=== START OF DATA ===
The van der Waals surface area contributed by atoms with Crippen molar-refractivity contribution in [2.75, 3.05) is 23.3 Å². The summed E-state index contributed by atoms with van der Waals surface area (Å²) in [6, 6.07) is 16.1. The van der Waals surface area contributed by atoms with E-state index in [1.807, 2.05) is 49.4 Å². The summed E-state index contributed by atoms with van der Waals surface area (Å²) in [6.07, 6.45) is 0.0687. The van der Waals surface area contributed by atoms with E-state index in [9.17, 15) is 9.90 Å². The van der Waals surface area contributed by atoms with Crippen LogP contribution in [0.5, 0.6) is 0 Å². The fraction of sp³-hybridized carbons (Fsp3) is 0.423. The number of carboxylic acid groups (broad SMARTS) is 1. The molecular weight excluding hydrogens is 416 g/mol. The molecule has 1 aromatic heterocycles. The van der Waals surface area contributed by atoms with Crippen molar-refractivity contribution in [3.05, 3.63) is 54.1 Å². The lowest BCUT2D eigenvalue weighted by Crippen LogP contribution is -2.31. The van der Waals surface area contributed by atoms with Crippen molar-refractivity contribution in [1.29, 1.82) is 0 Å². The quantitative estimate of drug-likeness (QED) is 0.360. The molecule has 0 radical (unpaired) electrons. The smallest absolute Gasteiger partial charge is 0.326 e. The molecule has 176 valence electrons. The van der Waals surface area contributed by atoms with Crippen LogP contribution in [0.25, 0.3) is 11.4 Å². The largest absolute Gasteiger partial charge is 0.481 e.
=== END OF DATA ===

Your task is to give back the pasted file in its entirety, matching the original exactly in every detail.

The van der Waals surface area contributed by atoms with Crippen molar-refractivity contribution in [2.75, 3.05) is 23.3 Å². The summed E-state index contributed by atoms with van der Waals surface area (Å²) in [6, 6.07) is 16.1. The van der Waals surface area contributed by atoms with E-state index in [1.807, 2.05) is 49.4 Å². The summed E-state index contributed by atoms with van der Waals surface area (Å²) in [6.07, 6.45) is 0.0687. The van der Waals surface area contributed by atoms with E-state index in [9.17, 15) is 9.90 Å². The van der Waals surface area contributed by atoms with Crippen LogP contribution in [0.5, 0.6) is 0 Å². The fraction of sp³-hybridized carbons (Fsp3) is 0.423. The number of carboxylic acid groups (broad SMARTS) is 1. The molecular weight excluding hydrogens is 416 g/mol. The molecule has 1 aromatic heterocycles. The van der Waals surface area contributed by atoms with Crippen molar-refractivity contribution in [3.05, 3.63) is 54.1 Å². The lowest BCUT2D eigenvalue weighted by Crippen LogP contribution is -2.31. The van der Waals surface area contributed by atoms with Crippen molar-refractivity contribution in [1.29, 1.82) is 0 Å². The quantitative estimate of drug-likeness (QED) is 0.360. The molecule has 0 radical (unpaired) electrons. The smallest absolute Gasteiger partial charge is 0.326 e. The molecule has 176 valence electrons. The van der Waals surface area contributed by atoms with Crippen LogP contribution in [0.25, 0.3) is 11.4 Å². The largest absolute Gasteiger partial charge is 0.481 e.